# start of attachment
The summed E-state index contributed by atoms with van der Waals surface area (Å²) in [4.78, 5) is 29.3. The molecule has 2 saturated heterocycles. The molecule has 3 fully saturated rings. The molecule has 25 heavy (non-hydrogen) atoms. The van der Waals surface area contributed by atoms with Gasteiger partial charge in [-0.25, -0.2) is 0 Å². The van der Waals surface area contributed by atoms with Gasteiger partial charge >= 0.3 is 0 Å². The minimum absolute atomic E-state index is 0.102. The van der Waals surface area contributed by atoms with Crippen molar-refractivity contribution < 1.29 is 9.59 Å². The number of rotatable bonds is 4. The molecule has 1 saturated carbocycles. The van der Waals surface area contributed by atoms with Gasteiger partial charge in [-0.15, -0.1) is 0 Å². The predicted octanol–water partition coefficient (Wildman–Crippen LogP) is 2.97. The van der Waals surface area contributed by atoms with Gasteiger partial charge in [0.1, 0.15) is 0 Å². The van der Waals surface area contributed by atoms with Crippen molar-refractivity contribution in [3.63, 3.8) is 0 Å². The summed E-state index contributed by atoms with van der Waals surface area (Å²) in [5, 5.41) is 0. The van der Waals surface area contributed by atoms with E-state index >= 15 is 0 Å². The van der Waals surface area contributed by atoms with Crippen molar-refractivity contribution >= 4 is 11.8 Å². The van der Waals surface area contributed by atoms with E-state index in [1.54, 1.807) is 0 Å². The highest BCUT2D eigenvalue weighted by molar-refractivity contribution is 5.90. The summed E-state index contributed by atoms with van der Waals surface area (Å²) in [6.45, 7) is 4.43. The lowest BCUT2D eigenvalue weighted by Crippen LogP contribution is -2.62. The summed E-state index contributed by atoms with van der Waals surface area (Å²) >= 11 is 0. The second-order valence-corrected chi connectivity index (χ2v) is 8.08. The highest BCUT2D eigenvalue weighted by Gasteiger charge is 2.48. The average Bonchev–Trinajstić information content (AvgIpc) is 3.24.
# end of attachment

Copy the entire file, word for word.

The summed E-state index contributed by atoms with van der Waals surface area (Å²) in [4.78, 5) is 29.3. The molecule has 2 saturated heterocycles. The molecule has 3 fully saturated rings. The molecule has 25 heavy (non-hydrogen) atoms. The van der Waals surface area contributed by atoms with Gasteiger partial charge in [-0.25, -0.2) is 0 Å². The van der Waals surface area contributed by atoms with Gasteiger partial charge >= 0.3 is 0 Å². The minimum absolute atomic E-state index is 0.102. The van der Waals surface area contributed by atoms with Crippen molar-refractivity contribution < 1.29 is 9.59 Å². The number of rotatable bonds is 4. The molecule has 1 saturated carbocycles. The van der Waals surface area contributed by atoms with Gasteiger partial charge in [-0.15, -0.1) is 0 Å². The predicted octanol–water partition coefficient (Wildman–Crippen LogP) is 2.97. The van der Waals surface area contributed by atoms with Gasteiger partial charge in [0.1, 0.15) is 0 Å². The van der Waals surface area contributed by atoms with Crippen molar-refractivity contribution in [3.63, 3.8) is 0 Å². The summed E-state index contributed by atoms with van der Waals surface area (Å²) in [5, 5.41) is 0. The van der Waals surface area contributed by atoms with E-state index >= 15 is 0 Å². The van der Waals surface area contributed by atoms with Crippen molar-refractivity contribution >= 4 is 11.8 Å². The van der Waals surface area contributed by atoms with E-state index in [1.54, 1.807) is 0 Å². The highest BCUT2D eigenvalue weighted by molar-refractivity contribution is 5.90. The summed E-state index contributed by atoms with van der Waals surface area (Å²) in [6.45, 7) is 4.43. The lowest BCUT2D eigenvalue weighted by Crippen LogP contribution is -2.62. The summed E-state index contributed by atoms with van der Waals surface area (Å²) >= 11 is 0. The second-order valence-corrected chi connectivity index (χ2v) is 8.08. The highest BCUT2D eigenvalue weighted by Gasteiger charge is 2.48. The average Bonchev–Trinajstić information content (AvgIpc) is 3.24.